A similar movement is going on before our very eyes. Modern bourgeois society with its relations of production, of exchange, and of property, a society that has conjured up such gigantic means of production and of exchange, is like the sorcerer who is no longer able to control the powers of the nether world whom he has summoned by his spells (Marx and Engels 67).
In this text, Marx and Engels are further analyzing the weaknesses of modern industrial society, pointing out that the Bourgeoisie themselves are subject to the negative effects of overproduction, losing control over the system that they themselves built. This theme is further explored by the discussion of feudal systems and the way in which, although very ancient, they were somewhat better than the current system. The Communist Manifesto is, in a way, demonstrating how every societal change will result in further harm to the lower classes, a never-ending cycle that may only be broken by an immediate revolution, stating that “it is high time that the Communists openly set forth before the whole world their perspectives, their aims, their tendencies, and meet this fairy tale about the Spectre of Communism with a Manifesto of the Party itself” (Marx and Engels 61). This demand for a written Manifesto, in many languages, illustrates the desire of The Communist Manifesto to solidify the main principles of Communists and emphasize the need to act on a revolutionary opportunity. “Principles of Communism” focuses closely on the process of the Revolution, rather than its rhetoric. A great deal of attention is drawn to the steps of removing private property from the societal system, analyzing how difficult this process is, allowing the reader to gain a more practical view of the outcome of a revolution, something that the Manifesto fails to do.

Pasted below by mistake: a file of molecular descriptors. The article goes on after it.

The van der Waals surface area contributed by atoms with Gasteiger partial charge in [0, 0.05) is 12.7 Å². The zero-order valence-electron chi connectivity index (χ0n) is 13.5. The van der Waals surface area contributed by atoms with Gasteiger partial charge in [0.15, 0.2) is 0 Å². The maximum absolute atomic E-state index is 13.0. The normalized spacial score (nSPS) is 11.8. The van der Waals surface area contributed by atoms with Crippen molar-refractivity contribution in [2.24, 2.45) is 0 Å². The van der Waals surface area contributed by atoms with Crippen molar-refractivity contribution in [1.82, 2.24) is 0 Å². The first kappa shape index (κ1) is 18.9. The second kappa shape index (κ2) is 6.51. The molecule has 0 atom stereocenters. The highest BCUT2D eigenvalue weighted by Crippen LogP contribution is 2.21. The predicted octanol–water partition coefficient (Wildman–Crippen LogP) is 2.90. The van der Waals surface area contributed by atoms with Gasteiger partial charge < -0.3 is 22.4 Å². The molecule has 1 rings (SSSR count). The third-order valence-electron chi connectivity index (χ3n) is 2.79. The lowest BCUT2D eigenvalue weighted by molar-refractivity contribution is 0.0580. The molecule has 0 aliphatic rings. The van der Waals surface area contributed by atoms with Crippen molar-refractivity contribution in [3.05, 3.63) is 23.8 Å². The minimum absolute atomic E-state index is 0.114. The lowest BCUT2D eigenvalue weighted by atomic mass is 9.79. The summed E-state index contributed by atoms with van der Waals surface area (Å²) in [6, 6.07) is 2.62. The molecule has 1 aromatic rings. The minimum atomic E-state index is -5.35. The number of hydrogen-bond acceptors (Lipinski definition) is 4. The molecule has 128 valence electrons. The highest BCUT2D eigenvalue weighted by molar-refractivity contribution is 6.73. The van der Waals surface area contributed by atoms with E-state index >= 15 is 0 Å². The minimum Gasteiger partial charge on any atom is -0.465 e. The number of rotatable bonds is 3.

A juxtaposition of “Principles of Communism” and The Communist Manifesto allows for a further understanding of Communist ideologies; however, the reasoning behind these discrepancies must also be analyzed. Engels’ article is often seen as a draft for the later Manifesto; therefore, the differences in text are rather notable. The Communist Manifesto was designed to promote fast revolution in various European nations, as would occur in the early months of 1848. It almost seems as though Marx and Engels’ later edition of their ideas is an assumption that the majority of the population will be able to grasp the general issues at hand without detailed explanation, allowing the Manifesto to focus less on the issues, history, and actual process of executing a revolution. The Manifesto is simply a call to action of the proletariat; dramatic rhetoric was used in order to spike interest and passion in the people. It also outlines the variations of socialism as a way of indicating that a moderate push for change, or compromise, will not be successful in this case. “Principles of Communism” is much more descriptive in its analysis of present issues and the process of revolution, causing it to becomes less of a call for action and more of an informative article. Although the Manifesto was much more dramatic–and in that case successful in demanding action–“Principles of Communism” remains much more realistic, accepting that “the proletarian revolution, which in all probability is impending, will transform existing society only gradually” (Engels 147), as opposed to the call of action of The Communist Manifesto, crying out: “Proletarians of all lands unite!” (Marx and Engels 94), as well as its insistence that the bourgeoisie’s’ “fall and the victory of the proletariat are alike inevitable” (Marx and Engels 74). A comparison of these two lines alone indicates the differences between the two versions of what was ostensibly the same idea: one presented as a gradual and possible process, one as an immediate and inevitable call to action.